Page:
Atypically, I want to be somewhere warm. A four days fever broke and took more heat than it had temporarily given, just more than I would have given willingly. This kind of internal almost-cold is the temperature of sudden absence. The chill you either recognize or do not, which designates the drop off. It’s unnatural for it to stretch through time this way. It’s like a decision waiting to be made.
Chicago is a tough city. She doesn’t care if you fail, she won’t praise you if you survive. There’s a comfort in that, if you’re the sort of person who is comforted that way.
The things that are wrong with me, and there are many, many I do not even count because they are small things and common, are things I could alter. And still I don’t, because what would I be then? I am the things that are wrong with me, and right.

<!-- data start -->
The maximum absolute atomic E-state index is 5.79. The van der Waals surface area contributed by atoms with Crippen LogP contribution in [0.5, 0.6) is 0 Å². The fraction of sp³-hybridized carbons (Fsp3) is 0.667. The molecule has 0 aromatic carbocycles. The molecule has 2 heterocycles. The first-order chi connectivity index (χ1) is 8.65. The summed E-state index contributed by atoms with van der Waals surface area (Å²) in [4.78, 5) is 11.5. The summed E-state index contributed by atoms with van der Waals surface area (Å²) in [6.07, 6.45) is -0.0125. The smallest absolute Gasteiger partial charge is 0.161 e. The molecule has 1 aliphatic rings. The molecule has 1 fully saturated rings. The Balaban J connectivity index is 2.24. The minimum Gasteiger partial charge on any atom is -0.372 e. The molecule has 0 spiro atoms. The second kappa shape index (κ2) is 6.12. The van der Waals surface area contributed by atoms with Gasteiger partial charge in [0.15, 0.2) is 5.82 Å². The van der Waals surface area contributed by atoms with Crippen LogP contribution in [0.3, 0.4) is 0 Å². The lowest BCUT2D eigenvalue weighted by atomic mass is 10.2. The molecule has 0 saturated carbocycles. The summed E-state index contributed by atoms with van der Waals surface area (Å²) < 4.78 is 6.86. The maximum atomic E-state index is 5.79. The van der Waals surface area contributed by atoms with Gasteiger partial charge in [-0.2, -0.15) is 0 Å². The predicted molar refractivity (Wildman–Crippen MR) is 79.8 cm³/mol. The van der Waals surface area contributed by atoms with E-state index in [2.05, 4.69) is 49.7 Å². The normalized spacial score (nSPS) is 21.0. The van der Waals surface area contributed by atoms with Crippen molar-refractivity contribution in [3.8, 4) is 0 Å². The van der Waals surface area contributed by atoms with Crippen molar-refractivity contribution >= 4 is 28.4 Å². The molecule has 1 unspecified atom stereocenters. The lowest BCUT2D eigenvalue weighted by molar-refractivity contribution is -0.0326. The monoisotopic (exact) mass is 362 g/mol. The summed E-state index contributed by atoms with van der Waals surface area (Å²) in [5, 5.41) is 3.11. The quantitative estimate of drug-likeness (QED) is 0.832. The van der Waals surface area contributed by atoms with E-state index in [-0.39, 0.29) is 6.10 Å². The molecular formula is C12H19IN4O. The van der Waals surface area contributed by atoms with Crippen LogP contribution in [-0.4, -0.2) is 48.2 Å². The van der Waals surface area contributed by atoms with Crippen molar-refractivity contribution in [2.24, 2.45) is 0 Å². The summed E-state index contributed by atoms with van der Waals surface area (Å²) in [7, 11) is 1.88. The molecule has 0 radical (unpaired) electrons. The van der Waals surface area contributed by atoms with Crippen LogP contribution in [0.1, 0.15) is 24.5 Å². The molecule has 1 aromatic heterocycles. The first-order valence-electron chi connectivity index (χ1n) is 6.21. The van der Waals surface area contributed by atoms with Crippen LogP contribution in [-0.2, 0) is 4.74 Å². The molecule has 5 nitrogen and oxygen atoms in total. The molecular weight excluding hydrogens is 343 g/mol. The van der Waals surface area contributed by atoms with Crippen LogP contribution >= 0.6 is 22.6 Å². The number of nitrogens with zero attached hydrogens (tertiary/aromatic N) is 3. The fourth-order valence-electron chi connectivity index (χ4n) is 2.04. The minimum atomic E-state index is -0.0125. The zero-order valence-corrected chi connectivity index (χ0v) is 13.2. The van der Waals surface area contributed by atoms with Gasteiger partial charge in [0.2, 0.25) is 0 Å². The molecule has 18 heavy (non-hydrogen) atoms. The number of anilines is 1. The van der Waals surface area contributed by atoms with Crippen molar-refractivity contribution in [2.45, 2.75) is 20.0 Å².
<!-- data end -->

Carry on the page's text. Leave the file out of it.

I love this season. Even more so than Spring, it’s thick with anticipation. Unlike Spring, it’s not a heady expectation of light, but a weighted, somber awe. Wonderful things may happen, but they will break your heart a hundred times and you will let them do it, because what else is it for, if not to pay for wonder?
I have decided to try to write letters.
I buy stationery, for no apparent reason. I admire it, and buy it, and then store it, and never ever use it. And I found a bunch of it while trying to organize what is becoming the office, and felt guilty because in fiction, future societies often cast paper as precious or as a myth because there are no more trees, and to buy and hoard paper, while a practical form of investment from which future descendants might benefit, seems wasteful.